The Blade Between is Sam Miller’s fourth novel, a dark thriller where the ghosts of people and butchered whales intervene at a pivotal moment in the struggle against gentrification among newcomers and long-time residents of Hudson, NY. It’s more complicated than that, which makes for edge-of-the-seat reading as Miller’s real-life hometown becomes the backdrop for supernatural violence. Whales, addiction, dinosaurs, gay life and love, and the supernatural are themes across his canon (the dinos get an honorable mention in this one). Instructive for organizers aspiring to write fiction, Miller’s first published book, the Nebula winner Art of Starving, was his eighth novel. For those of us having a hard time imagining our first short stories (a good place to start) or novels, we can take inspiration from his persistence. Or perhaps compulsion. There are things inside of us that want to be free.

Uncovering the political in the mundane

Bill Fletcher, Jr.’s two murder mystery novels follow David Gomes (rhymes with homes), reporter at the Cape and Islands Gazette, in Cape Cod, Massachusetts. The Man Who Fell From the Sky introduces us to Gomes and his Cape Verdean family and community, and the underlying political themes that carry over to The Man Who Changed Colors. Fletcher’s work in labor (including as a welder in a shipyard that features in the latter book), community, and electoral organizing, and writing on race and labor in U.S. and international contexts informs both books. There’s nothing supernatural about Fletcher’s late 1970s, where deindustrialization and labor struggles, along with race relations between Blacks, whites, Cape Verdeans, and Portuguese, set the stage for his mysteries. Through Gomes, Fletcher goes beyond reporting that would have satisfied the whites, to uncover colonial driven economic and political tensions that make the story richer and more complex. The second book shows marked improvement over the first, and I am hoping for a third installment.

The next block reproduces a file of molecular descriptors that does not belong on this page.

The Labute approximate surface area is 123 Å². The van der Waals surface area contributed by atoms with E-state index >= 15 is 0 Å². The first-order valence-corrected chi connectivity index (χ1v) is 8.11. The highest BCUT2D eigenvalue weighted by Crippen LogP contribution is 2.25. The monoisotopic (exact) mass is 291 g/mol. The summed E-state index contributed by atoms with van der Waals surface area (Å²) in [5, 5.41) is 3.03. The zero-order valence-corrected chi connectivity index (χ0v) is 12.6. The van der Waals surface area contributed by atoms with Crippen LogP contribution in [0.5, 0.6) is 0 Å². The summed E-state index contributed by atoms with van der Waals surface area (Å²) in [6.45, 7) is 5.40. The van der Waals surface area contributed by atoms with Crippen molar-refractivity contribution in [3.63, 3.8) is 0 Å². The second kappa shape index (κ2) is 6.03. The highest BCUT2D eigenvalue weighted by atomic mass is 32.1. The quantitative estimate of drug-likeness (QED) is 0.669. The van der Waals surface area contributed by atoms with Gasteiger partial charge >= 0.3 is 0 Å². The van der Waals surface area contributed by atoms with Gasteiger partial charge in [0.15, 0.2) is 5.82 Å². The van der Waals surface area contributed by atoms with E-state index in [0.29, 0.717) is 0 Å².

Daring to ask what if”

In Altar to an Erupting Sun Chuck Collins tells the story of Rae Kelliher, whose lifelong commitment to nonviolent organizing and activism takes a turn when she is diagnosed with cancer. The erupting sun occurs in the first chapter, and the rest of the book is an altar created by Rae’s longtime labor organizer partner Reggie Donovan. Rae’s activist trajectory spans fifty years, 1973 through 2023, putting Forrest Gump’s historical references to shame as she weaves her way through key movements and organizations on the left. Like Sun, Collins uses real people to deepen the story’s resonance with readers. Without giving away too much, Rae’s deep study of the climate crisis leads her to ask: “Is our society just going to stand by and let them [oil barons] destroy the Earth?” Collins’ work on economic and climate justice informs this book, and I can’t help wondering if he is struggling along with Rae to ask if we need dramatic action to make transformative change.

These works, from visionary fiction to narratives grounded in the experiences and politics of organizers and change-makers, demonstrate the power of imagination in crafting new worlds. By bringing our full selves to the creative process, we can illuminate paths toward more just and free societies.

In closing, let's heed Imarisha's call to envision our own futures:

Imagine it's fifty years from now, and social justice movements have continued to advance liberation. What would your life look like? What would your daily routine entail? You could write out your daily schedule, pen a journal entry from the year 2070, or compose a letter to a loved one detailing the changes that have unfolded over your lifetime.


James Mumm is a longtime community organizer who consults for 22nd Century Initiative, People's Action and other organizations.